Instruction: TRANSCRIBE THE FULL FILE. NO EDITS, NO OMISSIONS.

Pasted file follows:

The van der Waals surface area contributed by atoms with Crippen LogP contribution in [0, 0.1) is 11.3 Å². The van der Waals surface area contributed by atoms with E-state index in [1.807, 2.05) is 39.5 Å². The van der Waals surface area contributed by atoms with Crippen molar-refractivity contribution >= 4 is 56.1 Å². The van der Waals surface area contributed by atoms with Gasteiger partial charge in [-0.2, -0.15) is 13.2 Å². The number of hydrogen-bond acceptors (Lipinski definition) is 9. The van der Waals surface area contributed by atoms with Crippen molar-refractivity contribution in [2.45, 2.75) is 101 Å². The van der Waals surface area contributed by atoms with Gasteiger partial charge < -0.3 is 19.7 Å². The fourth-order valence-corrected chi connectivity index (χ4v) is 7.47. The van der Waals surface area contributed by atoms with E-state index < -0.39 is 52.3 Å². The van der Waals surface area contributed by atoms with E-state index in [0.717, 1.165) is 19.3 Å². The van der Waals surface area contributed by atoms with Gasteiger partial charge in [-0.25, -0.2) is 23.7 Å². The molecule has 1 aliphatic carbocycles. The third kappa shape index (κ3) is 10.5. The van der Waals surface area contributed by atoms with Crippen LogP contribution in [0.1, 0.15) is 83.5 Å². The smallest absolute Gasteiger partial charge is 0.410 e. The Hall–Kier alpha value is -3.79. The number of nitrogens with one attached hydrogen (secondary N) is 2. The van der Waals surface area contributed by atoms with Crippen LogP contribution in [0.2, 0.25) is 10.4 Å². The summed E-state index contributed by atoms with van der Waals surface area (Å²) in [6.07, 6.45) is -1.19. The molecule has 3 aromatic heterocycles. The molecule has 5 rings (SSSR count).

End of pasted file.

The van der Waals surface area contributed by atoms with Crippen LogP contribution in [0, 0.1) is 11.3 Å². The van der Waals surface area contributed by atoms with E-state index in [1.807, 2.05) is 39.5 Å². The van der Waals surface area contributed by atoms with Crippen molar-refractivity contribution >= 4 is 56.1 Å². The van der Waals surface area contributed by atoms with Gasteiger partial charge in [-0.2, -0.15) is 13.2 Å². The number of hydrogen-bond acceptors (Lipinski definition) is 9. The van der Waals surface area contributed by atoms with Crippen molar-refractivity contribution in [2.45, 2.75) is 101 Å². The van der Waals surface area contributed by atoms with Gasteiger partial charge < -0.3 is 19.7 Å². The fourth-order valence-corrected chi connectivity index (χ4v) is 7.47. The van der Waals surface area contributed by atoms with E-state index < -0.39 is 52.3 Å². The van der Waals surface area contributed by atoms with E-state index in [0.717, 1.165) is 19.3 Å². The van der Waals surface area contributed by atoms with Gasteiger partial charge in [-0.25, -0.2) is 23.7 Å². The molecule has 1 aliphatic carbocycles. The third kappa shape index (κ3) is 10.5. The van der Waals surface area contributed by atoms with Crippen LogP contribution in [0.1, 0.15) is 83.5 Å². The smallest absolute Gasteiger partial charge is 0.410 e. The Hall–Kier alpha value is -3.79. The number of nitrogens with one attached hydrogen (secondary N) is 2. The van der Waals surface area contributed by atoms with Crippen LogP contribution in [0.2, 0.25) is 10.4 Å². The summed E-state index contributed by atoms with van der Waals surface area (Å²) in [6.07, 6.45) is -1.19. The molecule has 3 aromatic heterocycles. The molecule has 5 rings (SSSR count).